‘The press has simply become another branch of the Government.’

Even with online messages though, the government is catching on. Its defamation laws now extend to online publications, and Singaporeans living abroad have been warned about comments made on blogs.

A prime example of how Singapore’s press acquiesces to government demands is the case of Mas Selamat bin Kastari. This Indonesian-born Singaporean was suspected of plotting to bomb the island’s airport. He escaped from custody in February 2008 after climbing through a toilet window and using a floatation device to get across the Straits of Johur. Singapore’s biggest ever manhunt was launched as police hunted for Mas Selamat. In April 2009 he was finally recaptured.

The government didn’t reveal any details about the escape until the following day. This led to widespread criticism – albeit online – about the lack of openness. The incident was a huge embarrassment for Singapore’s normally efficient government and an example of how its tight grip over the news could, sometimes rather ironically, itself be a threat to national security.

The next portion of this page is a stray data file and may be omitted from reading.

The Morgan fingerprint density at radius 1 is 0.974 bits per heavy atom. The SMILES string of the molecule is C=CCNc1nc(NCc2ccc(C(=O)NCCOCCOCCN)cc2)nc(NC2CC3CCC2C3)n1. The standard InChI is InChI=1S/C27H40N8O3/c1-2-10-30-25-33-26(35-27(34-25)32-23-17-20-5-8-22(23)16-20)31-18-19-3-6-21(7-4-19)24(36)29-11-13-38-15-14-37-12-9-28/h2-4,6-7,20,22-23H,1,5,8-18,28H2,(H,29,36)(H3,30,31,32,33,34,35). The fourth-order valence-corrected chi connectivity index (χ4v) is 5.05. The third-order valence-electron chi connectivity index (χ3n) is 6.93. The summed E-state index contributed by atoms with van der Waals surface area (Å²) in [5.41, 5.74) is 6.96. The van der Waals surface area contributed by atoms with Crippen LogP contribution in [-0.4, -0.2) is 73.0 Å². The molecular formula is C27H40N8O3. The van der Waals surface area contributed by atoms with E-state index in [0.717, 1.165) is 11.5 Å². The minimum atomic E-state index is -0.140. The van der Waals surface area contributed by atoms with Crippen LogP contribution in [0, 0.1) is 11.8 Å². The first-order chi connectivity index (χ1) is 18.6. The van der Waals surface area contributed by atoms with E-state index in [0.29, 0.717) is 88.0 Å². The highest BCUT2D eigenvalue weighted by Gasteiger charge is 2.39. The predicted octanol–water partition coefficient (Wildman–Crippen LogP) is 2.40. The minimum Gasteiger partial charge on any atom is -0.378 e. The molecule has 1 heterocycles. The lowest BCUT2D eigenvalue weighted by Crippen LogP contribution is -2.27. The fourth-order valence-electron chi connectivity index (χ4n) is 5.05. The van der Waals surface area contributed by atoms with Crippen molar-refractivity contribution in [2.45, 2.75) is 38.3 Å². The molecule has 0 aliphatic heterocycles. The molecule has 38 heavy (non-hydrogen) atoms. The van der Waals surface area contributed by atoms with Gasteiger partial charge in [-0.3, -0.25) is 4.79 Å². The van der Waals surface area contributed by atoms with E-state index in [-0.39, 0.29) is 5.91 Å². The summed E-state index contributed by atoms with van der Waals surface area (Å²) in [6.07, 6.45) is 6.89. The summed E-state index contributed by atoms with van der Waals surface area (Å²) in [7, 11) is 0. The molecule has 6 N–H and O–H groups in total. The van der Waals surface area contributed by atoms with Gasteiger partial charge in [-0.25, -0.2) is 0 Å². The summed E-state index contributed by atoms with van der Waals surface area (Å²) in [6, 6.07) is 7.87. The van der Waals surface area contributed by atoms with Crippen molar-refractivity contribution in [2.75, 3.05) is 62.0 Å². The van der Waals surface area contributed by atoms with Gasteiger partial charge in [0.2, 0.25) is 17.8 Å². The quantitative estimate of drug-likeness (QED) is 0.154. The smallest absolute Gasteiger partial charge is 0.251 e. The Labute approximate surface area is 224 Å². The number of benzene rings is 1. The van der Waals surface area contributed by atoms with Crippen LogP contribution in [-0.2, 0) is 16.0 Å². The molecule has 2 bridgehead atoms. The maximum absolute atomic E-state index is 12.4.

Singapore doesn’t take kindly to criticism of it supposed freedoms, though. When it was ranked 144 out of 166 countries in terms of press freedom by the group Reporters Without Borders, former Prime Minister Lee Kuan Yew didn’t mince his words.

‘You are not going to teach us how we should run the country. We are not so stupid, we know what our interests are and we try to preserve them.’

Reporters Without Borders cited the lack of independent newspapers, radio and TV stations, self-censorship and jail terms for press offences as reasons for the ranking.